TL: In August, we reached a partial $600M settlement in the Flint water crisis litigation. We are proud that nearly 80 percent of the settlement funds will go to impacted minors, with the balance for adults, property and business damages and a special education fund to support children who are suffering the long-term effects of lead poisoning. The agreement is the result of five years of litigation and 18 months of court-supervised negotiations and includes a detailed claims process that will be made available to all victims without any discrimination or favoritism.

The settlement will start to help residents of Flint who were victims of reckless decisions made by governmental officials. Sadly, the Flint community faced devastating health and property injuries as a result. While we can never undo the damage that occurred, we are pleased that we were finally able to secure this long overdue measure of justice.

A little background on the case for your readers – beginning in 2014, Flint, Mich., city and Michigan state officials, including Governor [Rick] Snyder, and engineering firms under their management, blatantly failed to provide the more than 90,000 Flint residents and businesses with safe drinking water, instead providing them with poisonous, lead-tainted water from the Flint River.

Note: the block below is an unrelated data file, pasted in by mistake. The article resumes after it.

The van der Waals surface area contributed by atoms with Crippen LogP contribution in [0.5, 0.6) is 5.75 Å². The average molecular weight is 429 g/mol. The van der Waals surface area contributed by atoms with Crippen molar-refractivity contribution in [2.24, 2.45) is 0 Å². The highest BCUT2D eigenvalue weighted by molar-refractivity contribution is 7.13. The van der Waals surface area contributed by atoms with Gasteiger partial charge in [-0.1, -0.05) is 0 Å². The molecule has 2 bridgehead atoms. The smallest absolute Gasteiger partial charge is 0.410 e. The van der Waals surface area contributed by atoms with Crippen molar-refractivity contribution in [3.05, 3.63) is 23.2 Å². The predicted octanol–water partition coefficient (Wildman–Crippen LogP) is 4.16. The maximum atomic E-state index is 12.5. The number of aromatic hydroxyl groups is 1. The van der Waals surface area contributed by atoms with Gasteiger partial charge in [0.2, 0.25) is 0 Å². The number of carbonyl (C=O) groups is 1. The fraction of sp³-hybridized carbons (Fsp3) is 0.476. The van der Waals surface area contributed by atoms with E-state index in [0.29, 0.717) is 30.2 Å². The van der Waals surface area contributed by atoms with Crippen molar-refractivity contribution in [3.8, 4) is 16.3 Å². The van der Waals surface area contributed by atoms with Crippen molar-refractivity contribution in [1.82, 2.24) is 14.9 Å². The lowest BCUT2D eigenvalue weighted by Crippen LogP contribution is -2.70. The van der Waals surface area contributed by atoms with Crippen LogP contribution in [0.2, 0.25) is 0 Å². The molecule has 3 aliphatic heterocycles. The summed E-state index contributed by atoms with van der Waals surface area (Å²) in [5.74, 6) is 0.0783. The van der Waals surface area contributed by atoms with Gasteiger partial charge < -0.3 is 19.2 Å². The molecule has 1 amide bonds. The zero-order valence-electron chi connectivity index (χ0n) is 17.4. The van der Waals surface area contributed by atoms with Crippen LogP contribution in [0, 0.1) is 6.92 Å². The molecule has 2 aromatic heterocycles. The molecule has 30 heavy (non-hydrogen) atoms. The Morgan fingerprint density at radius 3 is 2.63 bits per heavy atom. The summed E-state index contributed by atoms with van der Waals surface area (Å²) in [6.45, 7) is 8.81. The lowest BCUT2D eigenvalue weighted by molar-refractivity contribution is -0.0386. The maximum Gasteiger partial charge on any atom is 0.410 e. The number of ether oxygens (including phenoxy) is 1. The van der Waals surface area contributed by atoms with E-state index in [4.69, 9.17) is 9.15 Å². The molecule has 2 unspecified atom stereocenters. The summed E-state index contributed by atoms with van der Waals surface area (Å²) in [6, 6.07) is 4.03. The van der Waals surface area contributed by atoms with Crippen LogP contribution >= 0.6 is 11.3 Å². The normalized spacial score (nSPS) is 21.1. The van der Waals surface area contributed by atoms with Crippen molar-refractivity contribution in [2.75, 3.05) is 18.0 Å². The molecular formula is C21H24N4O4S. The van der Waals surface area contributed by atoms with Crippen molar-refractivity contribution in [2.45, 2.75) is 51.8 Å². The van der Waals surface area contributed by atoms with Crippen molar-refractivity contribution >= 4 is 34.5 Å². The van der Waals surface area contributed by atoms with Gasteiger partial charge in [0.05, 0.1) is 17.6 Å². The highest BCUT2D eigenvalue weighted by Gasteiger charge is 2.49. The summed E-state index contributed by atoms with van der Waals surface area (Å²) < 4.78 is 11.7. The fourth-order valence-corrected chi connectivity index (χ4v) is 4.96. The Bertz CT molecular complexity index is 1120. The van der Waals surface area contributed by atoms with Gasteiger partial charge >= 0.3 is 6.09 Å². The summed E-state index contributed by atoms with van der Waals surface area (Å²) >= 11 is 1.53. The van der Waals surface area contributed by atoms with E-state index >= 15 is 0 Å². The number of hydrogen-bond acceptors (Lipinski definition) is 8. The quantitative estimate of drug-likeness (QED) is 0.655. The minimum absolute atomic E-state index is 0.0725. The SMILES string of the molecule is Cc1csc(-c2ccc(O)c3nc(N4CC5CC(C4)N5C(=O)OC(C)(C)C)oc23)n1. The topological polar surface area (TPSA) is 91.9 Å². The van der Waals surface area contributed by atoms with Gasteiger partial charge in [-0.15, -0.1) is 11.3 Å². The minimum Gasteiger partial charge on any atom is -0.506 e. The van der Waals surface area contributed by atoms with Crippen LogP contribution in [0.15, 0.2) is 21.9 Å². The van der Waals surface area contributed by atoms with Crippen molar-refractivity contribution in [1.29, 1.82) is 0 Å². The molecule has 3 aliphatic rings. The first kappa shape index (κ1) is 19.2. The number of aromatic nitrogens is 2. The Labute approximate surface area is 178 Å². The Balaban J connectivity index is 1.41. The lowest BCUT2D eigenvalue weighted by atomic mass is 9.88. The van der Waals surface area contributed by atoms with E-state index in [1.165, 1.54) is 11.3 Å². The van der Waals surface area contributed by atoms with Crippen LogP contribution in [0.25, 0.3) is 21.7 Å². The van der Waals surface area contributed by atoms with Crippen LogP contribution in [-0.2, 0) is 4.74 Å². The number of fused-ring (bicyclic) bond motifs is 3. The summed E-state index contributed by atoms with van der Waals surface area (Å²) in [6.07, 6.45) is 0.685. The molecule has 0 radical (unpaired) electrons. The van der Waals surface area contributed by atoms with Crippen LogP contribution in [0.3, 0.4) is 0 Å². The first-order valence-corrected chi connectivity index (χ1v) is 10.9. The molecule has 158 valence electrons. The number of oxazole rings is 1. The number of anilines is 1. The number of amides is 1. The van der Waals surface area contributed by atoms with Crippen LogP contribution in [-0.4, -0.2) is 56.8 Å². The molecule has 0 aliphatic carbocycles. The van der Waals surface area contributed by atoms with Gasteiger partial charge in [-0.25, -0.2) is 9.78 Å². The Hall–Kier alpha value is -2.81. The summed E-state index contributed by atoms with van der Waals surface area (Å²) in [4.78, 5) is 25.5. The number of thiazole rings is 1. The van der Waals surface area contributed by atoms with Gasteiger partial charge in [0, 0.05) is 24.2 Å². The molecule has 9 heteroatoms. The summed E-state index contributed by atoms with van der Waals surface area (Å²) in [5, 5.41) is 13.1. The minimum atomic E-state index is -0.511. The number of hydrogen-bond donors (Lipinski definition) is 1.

This water – which had concentrations up to 880 times the EPA’s legal limit in one instance – made its way into homes, businesses, and eventually into the bodies of Flint residents, leading to an outbreak of Legionnaires and other significant health complications, particularly in Flint’s children, who are more susceptible to long-lasting effects of lead poisoning than adults.

It wasn’t until shortly after deposing Snyder in June 2020 that the State agreed to settle. Litigation against the engineering firms and the Environmental Protection Agency is ongoing.

LD: What have been some of the challenges of this litigation?

TL: To be clear, the litigation is not over. As I said, we still have ongoing cases against the EPA and two private engineering firms whose professional negligent advice led to widespread lead poisoning.